Guam's Chamber of Commerce is closely watching federal legislation that would affect the construction cost and labour make-up of the millitary buildup in the territory.
Eight-thousand marines and their families are to be transferred from Okinawa in Japan to Guam by 2014 after the U.S and Japan signed a deal on the relocation in February.
The US national defence authorisation bill proposes that construction workers be paid double the islands' current wages in line with wages on Hawaii.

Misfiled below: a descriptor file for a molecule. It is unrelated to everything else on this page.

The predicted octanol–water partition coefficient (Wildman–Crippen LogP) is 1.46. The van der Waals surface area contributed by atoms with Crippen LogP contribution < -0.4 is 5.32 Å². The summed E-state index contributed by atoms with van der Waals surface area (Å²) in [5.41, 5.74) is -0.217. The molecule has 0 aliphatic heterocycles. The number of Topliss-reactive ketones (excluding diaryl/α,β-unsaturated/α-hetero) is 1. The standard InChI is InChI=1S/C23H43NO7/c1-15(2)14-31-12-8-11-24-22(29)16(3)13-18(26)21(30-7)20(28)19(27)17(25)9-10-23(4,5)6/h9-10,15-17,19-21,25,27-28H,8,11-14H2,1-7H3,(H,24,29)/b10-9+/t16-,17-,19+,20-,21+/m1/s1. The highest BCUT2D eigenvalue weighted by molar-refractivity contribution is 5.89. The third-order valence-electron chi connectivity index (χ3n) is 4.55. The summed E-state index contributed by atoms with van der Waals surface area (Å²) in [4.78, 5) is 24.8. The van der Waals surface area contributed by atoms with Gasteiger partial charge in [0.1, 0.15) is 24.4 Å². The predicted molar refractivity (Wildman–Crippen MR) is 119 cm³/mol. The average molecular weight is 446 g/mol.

It also proposes to restrict foreign labour to thirty percent if it passes in its current form.
The chamber's president, Frank Campillo, says it would affect Guam.
"If wages raise that much, companies that are doing business on the island will be significantly impacted, and the whole economy will be impacted. There's not enough labour force in Guam to be able to fill out all the employment requirements of the buildup."
Frank Campillo says some companies are concerned about bringing in workers from Hawaii or the US mainland."